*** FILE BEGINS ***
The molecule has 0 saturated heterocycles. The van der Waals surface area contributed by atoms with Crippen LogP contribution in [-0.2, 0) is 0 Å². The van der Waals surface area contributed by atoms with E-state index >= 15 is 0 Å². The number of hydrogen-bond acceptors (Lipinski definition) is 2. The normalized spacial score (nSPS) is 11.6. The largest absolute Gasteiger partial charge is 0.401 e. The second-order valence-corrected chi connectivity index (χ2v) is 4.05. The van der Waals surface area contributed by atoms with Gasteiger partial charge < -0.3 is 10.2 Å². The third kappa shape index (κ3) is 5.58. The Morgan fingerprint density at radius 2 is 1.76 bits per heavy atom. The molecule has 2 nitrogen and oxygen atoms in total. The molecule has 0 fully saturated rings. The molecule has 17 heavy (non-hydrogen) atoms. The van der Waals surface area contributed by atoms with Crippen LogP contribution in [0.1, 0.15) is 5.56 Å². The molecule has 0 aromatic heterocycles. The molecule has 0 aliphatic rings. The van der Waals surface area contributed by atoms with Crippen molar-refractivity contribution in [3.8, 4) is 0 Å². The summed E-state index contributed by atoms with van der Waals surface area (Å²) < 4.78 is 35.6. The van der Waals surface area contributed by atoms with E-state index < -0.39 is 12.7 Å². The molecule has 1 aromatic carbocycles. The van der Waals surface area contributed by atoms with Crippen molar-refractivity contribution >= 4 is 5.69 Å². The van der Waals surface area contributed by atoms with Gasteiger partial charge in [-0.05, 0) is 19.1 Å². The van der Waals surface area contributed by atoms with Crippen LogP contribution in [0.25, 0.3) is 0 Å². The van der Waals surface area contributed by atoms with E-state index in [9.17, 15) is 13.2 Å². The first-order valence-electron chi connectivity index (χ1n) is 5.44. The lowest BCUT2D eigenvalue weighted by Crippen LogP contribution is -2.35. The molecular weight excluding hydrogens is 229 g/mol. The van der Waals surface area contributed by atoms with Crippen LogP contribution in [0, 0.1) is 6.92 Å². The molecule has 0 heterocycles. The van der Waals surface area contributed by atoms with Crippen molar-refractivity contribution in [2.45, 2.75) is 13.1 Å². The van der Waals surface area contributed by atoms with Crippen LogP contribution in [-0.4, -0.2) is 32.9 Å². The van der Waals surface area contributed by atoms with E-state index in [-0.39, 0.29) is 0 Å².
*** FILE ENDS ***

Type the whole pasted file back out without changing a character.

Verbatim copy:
The molecule has 0 saturated heterocycles. The van der Waals surface area contributed by atoms with Crippen LogP contribution in [-0.2, 0) is 0 Å². The van der Waals surface area contributed by atoms with E-state index >= 15 is 0 Å². The number of hydrogen-bond acceptors (Lipinski definition) is 2. The normalized spacial score (nSPS) is 11.6. The largest absolute Gasteiger partial charge is 0.401 e. The second-order valence-corrected chi connectivity index (χ2v) is 4.05. The van der Waals surface area contributed by atoms with Gasteiger partial charge < -0.3 is 10.2 Å². The third kappa shape index (κ3) is 5.58. The Morgan fingerprint density at radius 2 is 1.76 bits per heavy atom. The molecule has 2 nitrogen and oxygen atoms in total. The molecule has 0 fully saturated rings. The molecule has 17 heavy (non-hydrogen) atoms. The van der Waals surface area contributed by atoms with Crippen LogP contribution in [0.1, 0.15) is 5.56 Å². The molecule has 0 aromatic heterocycles. The molecule has 0 aliphatic rings. The van der Waals surface area contributed by atoms with Crippen molar-refractivity contribution in [3.8, 4) is 0 Å². The summed E-state index contributed by atoms with van der Waals surface area (Å²) < 4.78 is 35.6. The van der Waals surface area contributed by atoms with E-state index < -0.39 is 12.7 Å². The molecule has 1 aromatic carbocycles. The van der Waals surface area contributed by atoms with Crippen molar-refractivity contribution >= 4 is 5.69 Å². The van der Waals surface area contributed by atoms with Gasteiger partial charge in [-0.05, 0) is 19.1 Å². The van der Waals surface area contributed by atoms with Crippen LogP contribution in [0.25, 0.3) is 0 Å². The van der Waals surface area contributed by atoms with E-state index in [9.17, 15) is 13.2 Å². The first-order valence-electron chi connectivity index (χ1n) is 5.44. The lowest BCUT2D eigenvalue weighted by Crippen LogP contribution is -2.35. The molecular weight excluding hydrogens is 229 g/mol. The van der Waals surface area contributed by atoms with Crippen LogP contribution in [0, 0.1) is 6.92 Å². The molecule has 0 heterocycles. The van der Waals surface area contributed by atoms with Crippen molar-refractivity contribution in [2.45, 2.75) is 13.1 Å². The van der Waals surface area contributed by atoms with Crippen LogP contribution in [-0.4, -0.2) is 32.9 Å². The van der Waals surface area contributed by atoms with E-state index in [-0.39, 0.29) is 0 Å².